The coronation parade may be evidence of the usurper king taking control, or perhaps the city council are spending lavishly in support of their political ally. Likewise, the dripping water might be a clue to the water demons deeper in the dungeon, or a warning that the river is about to burst into the caverns, weakened by the goblin tunnels.
Many encounters will not have this subtext, and that is fine. However, if your campaign has a deeper plot, then keep this in mind when improvising encounters. Is the current scene a chance to show important background events? These may often be small clues, but the accumulation may be enough to alert shrewd Players. Likewise, when a secret plot is revealed, it will seem more believable if the Players were seeing clues in many of the preceding scenes.
The topics referenced in this aspect are very similar to the Why of an encounter. Here we are focused on the campaign plot, whereas the Why question is more about the metagame. The Why of an encounter is the topic of next week’s essay.
What are the Players doing?
All GMing is about reacting to the Players. The basic structure of the game is a back-and-forth exchange of information. This aspect of the What of an encounter is a reminder to the GM to react to what the Players are doing. It is not always appropriate to give the Players exactly what they want. Yet, the game is supposed to be fun for the Players. Thus, you should ensure you amuse your Players.
During an encounter, the GM needs to watch how the Players react. If the scene is boring the Players, then switch up a gear with a new input into the scene, or cut your losses and wrap it up quickly. Conversely, if all the Players are engaged, let the scene run on for longer. You may have stumbled upon a GMC the Players love chatting with, or maybe the Players are simply enjoying in-character banter. So long as everyone is having fun, let the scene play out.
Over time, the GM learns what their gaming group enjoys. Make this aspect of play a regular feature of the game, whether it is combat, gossip or wondrous locations. Vary the encounters to ensure every Player has something they like, but return regularly to those favourite encounters.
What is happening in the Story?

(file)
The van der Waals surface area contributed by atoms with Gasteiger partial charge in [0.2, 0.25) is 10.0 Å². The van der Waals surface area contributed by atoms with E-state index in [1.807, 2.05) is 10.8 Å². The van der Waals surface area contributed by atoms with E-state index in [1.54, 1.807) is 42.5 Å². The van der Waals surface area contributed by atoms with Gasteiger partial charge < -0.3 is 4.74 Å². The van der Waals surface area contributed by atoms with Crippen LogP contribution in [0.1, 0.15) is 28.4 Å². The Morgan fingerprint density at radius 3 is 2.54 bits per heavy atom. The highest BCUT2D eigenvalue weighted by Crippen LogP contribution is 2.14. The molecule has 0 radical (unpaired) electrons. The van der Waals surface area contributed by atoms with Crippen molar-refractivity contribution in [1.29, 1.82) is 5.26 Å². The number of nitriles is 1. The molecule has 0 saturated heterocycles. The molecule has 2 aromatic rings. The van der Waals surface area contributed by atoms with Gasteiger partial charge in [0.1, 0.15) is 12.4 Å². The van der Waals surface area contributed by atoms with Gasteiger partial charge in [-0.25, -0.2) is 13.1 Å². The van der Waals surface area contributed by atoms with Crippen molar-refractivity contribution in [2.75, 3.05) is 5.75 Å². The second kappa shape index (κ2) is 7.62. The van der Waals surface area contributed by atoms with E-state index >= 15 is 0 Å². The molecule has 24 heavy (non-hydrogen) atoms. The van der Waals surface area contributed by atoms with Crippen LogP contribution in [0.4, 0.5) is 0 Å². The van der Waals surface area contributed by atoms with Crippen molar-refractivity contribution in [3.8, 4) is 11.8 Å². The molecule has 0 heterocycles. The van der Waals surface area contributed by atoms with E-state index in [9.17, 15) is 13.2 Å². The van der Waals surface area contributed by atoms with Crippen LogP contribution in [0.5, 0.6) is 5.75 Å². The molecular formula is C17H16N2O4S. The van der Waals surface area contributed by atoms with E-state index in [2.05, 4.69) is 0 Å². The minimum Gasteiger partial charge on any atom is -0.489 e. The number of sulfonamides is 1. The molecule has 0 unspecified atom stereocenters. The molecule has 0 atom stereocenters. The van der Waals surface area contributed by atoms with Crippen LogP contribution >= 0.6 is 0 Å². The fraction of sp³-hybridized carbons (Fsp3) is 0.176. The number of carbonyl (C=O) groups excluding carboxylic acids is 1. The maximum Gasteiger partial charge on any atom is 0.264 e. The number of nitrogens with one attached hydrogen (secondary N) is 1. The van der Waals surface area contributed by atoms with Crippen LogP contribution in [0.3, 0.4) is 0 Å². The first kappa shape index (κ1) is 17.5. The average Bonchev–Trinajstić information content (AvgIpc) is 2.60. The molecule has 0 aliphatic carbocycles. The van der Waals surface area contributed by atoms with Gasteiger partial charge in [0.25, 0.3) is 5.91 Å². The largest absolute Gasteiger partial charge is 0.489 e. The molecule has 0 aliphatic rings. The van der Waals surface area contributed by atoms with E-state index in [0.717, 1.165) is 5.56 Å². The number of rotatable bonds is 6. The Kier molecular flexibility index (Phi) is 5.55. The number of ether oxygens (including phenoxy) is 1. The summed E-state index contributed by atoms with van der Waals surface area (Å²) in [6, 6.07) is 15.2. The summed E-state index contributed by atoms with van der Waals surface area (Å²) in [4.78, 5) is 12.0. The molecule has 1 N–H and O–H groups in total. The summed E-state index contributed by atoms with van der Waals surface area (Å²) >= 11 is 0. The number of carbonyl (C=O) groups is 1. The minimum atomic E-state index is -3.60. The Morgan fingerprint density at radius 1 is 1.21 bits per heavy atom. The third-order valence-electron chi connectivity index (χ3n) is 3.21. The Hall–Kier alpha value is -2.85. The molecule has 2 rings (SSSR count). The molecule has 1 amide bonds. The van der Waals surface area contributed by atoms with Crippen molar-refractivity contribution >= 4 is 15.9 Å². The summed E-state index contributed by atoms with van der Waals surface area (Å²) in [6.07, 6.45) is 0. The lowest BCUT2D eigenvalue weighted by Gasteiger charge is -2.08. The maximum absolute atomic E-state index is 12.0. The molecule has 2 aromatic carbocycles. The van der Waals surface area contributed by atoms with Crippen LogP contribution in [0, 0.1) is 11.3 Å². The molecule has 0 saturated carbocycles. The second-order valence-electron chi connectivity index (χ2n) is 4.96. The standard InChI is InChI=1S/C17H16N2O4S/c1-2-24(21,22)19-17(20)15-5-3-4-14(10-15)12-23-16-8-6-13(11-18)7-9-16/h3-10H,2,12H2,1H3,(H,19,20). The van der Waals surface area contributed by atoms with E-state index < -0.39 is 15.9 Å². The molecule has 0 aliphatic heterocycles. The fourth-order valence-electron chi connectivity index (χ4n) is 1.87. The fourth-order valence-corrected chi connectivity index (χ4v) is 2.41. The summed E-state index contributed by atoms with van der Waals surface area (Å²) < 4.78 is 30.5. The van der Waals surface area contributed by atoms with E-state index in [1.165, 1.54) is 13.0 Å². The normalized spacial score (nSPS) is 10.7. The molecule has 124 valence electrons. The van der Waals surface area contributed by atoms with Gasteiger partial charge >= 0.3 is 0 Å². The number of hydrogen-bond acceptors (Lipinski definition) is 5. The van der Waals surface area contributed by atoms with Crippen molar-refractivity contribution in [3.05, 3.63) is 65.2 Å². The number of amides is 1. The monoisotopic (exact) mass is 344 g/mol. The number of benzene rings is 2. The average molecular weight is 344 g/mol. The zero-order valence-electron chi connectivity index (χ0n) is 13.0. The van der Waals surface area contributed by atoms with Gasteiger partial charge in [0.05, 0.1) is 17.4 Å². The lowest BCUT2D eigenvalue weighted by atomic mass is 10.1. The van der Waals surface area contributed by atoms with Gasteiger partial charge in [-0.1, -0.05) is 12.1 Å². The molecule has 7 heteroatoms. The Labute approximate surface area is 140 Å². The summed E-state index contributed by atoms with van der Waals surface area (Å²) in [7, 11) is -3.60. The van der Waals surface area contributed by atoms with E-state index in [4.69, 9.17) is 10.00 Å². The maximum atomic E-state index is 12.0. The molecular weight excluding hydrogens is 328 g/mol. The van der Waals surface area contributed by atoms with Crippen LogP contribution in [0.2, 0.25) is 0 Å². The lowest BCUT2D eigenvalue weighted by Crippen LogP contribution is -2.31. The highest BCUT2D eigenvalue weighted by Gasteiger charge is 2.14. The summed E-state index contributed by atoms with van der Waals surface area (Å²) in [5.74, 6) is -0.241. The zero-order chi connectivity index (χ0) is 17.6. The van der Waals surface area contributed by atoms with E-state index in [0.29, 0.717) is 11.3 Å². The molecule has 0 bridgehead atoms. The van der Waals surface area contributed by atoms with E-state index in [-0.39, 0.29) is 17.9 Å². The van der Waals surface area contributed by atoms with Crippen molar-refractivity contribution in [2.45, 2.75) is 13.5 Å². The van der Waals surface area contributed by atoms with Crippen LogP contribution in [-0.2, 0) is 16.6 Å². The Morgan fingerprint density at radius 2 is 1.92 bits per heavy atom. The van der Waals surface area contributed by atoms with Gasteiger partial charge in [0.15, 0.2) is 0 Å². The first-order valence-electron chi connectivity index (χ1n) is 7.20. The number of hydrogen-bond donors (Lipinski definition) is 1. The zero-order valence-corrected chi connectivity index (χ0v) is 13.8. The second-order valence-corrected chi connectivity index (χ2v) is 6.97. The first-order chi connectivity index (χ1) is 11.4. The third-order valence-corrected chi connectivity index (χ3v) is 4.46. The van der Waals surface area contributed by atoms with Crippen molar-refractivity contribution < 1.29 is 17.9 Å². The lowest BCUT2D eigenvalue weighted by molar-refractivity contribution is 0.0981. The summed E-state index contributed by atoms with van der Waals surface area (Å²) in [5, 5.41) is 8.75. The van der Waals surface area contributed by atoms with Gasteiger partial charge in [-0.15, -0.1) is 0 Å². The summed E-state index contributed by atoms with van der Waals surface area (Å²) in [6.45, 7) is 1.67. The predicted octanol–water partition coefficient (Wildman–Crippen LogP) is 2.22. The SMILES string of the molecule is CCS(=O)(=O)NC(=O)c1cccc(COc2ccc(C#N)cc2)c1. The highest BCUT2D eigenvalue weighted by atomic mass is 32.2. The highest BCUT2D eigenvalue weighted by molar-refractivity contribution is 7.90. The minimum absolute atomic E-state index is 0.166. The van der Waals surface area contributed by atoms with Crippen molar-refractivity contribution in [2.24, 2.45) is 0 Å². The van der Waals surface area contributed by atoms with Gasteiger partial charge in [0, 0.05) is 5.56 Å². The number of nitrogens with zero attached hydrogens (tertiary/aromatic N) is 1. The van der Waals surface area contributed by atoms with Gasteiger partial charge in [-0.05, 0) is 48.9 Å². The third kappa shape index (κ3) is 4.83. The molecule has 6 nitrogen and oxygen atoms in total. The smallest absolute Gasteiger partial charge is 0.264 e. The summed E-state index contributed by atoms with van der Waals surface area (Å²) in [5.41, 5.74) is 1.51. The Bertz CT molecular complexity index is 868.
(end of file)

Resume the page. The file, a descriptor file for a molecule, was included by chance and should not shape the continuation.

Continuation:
The final What of an encounter is the story of the encounter. Firstly, this aspect is a reminder to the GM to record what happens in every scene. This is crucial for continuity, as well as showing the Players how their actions matter. Short actual play reports are a great way to record the campaign and illustrate how the Heroes had an impact on the setting.
Secondly, the GM should be aware of how future encounters are effected by what happens in the current scene. The best illustration of how the Heroes impact the setting is to have the consequences of one scene shape a later scene. The encounters in a campaign should flow smoothly from one to another, and this aspect is about noting the events in the current scene to later weave them into a future encounter.
The What of an encounter is a complex question, covering a wide range of topics. This aspect looks both back and forward. The What is crucial to creating a smooth sequence of encounters within a campaign. It is also the area where the GM can weave together the threads of the story arc, which is my favourite part of being an improv GM.
How do you decide what happens in your encounters? What techniques do you use to weave in campaign plots? Do you give the wonders of your setting enough attention? Share your thoughts with your fellow GMs in the comments below.
- Read the summary of all the entries to the February Carnival at Tabletop Terrors.
- The RPG Blog Carnival is under the stewardship of Johnn Four, at his Roleplaying Tips website.
- See my dedicated page for a full list of all my RPG Blog Carnival contributions.
- Do you need more Tales?
If you enjoyed this article, then please share it, or the associated quotations. You may also be interested in the following links:
- Something for the Weekend last week: My Big Four RPG Cities
- Something for the Weekend next week: Improv Encounters 7, Why Now?